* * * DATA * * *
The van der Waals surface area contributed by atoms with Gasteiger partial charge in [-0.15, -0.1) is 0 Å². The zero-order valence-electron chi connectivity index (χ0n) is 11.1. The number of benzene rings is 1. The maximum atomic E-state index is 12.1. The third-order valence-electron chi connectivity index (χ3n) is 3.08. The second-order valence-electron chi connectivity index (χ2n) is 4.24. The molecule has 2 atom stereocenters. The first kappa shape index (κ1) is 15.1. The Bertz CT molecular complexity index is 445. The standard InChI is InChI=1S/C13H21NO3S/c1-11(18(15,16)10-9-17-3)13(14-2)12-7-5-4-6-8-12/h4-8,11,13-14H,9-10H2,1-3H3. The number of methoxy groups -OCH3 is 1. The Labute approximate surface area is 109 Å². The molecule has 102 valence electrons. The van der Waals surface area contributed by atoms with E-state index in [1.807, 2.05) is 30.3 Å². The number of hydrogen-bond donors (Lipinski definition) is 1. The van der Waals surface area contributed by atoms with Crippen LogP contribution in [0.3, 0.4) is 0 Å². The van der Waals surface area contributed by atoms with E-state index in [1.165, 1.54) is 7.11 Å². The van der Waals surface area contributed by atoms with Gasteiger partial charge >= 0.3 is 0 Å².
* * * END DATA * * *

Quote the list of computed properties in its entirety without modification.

The van der Waals surface area contributed by atoms with Gasteiger partial charge in [-0.15, -0.1) is 0 Å². The zero-order valence-electron chi connectivity index (χ0n) is 11.1. The number of benzene rings is 1. The maximum atomic E-state index is 12.1. The third-order valence-electron chi connectivity index (χ3n) is 3.08. The second-order valence-electron chi connectivity index (χ2n) is 4.24. The molecule has 2 atom stereocenters. The first kappa shape index (κ1) is 15.1. The Bertz CT molecular complexity index is 445. The standard InChI is InChI=1S/C13H21NO3S/c1-11(18(15,16)10-9-17-3)13(14-2)12-7-5-4-6-8-12/h4-8,11,13-14H,9-10H2,1-3H3. The number of methoxy groups -OCH3 is 1. The Labute approximate surface area is 109 Å². The molecule has 102 valence electrons. The van der Waals surface area contributed by atoms with E-state index in [1.807, 2.05) is 30.3 Å². The number of hydrogen-bond donors (Lipinski definition) is 1. The van der Waals surface area contributed by atoms with Crippen LogP contribution in [0.3, 0.4) is 0 Å². The van der Waals surface area contributed by atoms with E-state index in [1.165, 1.54) is 7.11 Å². The van der Waals surface area contributed by atoms with Gasteiger partial charge >= 0.3 is 0 Å².